Also, memory 21A for storing config data in the FPGAs 21 may be omitted, if given a configuration in which it is possible to read out config data configured in the FPGAs 21.

In the foregoing embodiments, the load state 53 of a node 3 is set as a higher priority condition in the process for determining a download source node 3. However, the distance information 54 may be set as a higher priority condition than the load state 53. Priority conditions may also be set by user instructions or according to traffic conditions on the transmission pathways of the network 2.

Also, in the foregoing embodiments, although config data is reconstructed from a complete set of received partial data in operation S61 illustrated in FIG. 9, configuration may also be executed individually for each piece of partial data without reconstructing the config data.

Also, the CPU 34 in the main control card 13 of each node 3 may also be configured to be able to install a plug-in control program via the network 2 or by using a recording medium. In this case, the CPU 34 may execute a request process which issues download requests for config data for FPGAs 21 to different nodes 3 connected to the network 2 on the basis of a request program included in the plug-in control program.

Additionally, the CPU 34 may execute a store process which stores config data acquired from a node 3 in response to a download request in the memory 21A of an FPGA 21 on the basis of a store program included in the plug-in control program. Additionally, the CPU 34 may execute an execute process which causes the FPGA controller 22 to configure an FPGA 21 on the basis of config data stored in the memory 21A included in that FPGA 21.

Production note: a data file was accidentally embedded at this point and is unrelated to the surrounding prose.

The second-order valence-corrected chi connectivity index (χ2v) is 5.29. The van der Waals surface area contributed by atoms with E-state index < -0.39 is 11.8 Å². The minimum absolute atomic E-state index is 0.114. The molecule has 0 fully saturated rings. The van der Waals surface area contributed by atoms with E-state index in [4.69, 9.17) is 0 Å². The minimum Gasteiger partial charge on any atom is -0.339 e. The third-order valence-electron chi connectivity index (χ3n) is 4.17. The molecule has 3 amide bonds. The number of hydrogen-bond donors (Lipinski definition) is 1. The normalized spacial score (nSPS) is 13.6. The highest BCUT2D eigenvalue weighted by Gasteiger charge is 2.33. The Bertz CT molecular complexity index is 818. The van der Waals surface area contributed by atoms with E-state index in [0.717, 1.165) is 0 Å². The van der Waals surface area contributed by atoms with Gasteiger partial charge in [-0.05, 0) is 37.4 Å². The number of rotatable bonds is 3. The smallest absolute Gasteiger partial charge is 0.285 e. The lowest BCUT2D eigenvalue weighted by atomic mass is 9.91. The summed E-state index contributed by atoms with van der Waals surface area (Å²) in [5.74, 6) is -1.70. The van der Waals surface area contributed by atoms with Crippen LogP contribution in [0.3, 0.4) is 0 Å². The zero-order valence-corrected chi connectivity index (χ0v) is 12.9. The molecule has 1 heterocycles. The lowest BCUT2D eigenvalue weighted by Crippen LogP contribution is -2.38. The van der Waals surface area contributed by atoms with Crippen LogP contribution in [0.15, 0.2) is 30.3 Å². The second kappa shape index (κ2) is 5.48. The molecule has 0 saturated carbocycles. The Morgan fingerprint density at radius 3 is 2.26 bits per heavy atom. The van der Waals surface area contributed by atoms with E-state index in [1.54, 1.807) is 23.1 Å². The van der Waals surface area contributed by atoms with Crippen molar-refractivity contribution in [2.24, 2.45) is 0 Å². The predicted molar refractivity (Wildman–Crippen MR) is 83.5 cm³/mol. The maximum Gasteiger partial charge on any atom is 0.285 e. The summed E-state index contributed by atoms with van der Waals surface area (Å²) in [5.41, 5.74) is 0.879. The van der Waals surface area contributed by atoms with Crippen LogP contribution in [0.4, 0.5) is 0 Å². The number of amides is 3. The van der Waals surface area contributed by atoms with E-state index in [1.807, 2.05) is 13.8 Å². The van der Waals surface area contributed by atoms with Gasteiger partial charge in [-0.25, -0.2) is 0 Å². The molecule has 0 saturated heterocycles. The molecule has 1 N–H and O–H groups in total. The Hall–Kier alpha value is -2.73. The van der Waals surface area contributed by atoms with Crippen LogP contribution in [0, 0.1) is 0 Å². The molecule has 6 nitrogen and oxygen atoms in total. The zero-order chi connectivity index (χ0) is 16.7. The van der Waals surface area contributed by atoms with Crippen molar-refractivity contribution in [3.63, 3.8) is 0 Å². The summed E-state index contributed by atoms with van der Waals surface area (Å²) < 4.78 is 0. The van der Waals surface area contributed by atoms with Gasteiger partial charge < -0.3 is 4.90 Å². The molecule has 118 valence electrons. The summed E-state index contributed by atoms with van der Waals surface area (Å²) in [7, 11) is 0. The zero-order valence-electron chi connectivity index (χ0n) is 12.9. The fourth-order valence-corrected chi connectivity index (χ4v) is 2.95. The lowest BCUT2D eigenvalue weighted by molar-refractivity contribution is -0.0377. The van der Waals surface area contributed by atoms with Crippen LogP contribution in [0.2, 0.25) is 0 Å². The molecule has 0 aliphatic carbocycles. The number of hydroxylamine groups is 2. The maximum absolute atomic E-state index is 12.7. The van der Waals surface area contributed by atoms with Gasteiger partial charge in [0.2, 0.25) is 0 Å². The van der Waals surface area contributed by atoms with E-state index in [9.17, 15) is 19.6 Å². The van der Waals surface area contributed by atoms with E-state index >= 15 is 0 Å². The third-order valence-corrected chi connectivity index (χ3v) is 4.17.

Each node 3 issues a request to download config data from a node 3 retaining, in its memory 21A, config data that corresponds to a type of FPGA 21 in the requesting node 3. Additionally, each node 3 configures its FPGAs 21 on the basis of downloaded config data. As a result, all nodes 3 storing config data can potentially become a download source node 3, thus making it possible to distribute the concentration of bandwidth usage and processing load when downloading config data.

Note that the components of the respective units illustrated in the drawings are not limited to being physically configured exactly as configured in the drawings. In other words, the specific configuration in which respective units are separated or joined is not limited to that illustrated in the drawings, and all or part thereof may be functionally or physically separated or joined in arbitrary units according to various factors such as load and usage conditions.

Furthermore, all or arbitrary parts of the various processing functions conducted in respective apparatus may also be executed in a central processing unit (CPU) or other unit such as a microprocessor unit (MPU) or microcontroller unit (MCU). Obviously, all or arbitrary parts of the various processing functions may also be executed in a program interpreted and executed by a CPU (or other unit such as a MPU or MCU), or executed in hardware by wired logic.

All examples and conditional language recited herein are intended for pedagogical purposes to aid the reader in understanding the invention and the concepts contributed by the inventor to furthering the art, and are to be construed as being without limitation to such specifically recited examples and conditions, nor does the organization of such examples in the specification relate to a showing of the superiority and inferiority of the invention. Although the embodiments of the present invention have been described in detail, it should be understood that the various changes, substitutions, and alterations could be made hereto without departing from the spirit and scope of the invention.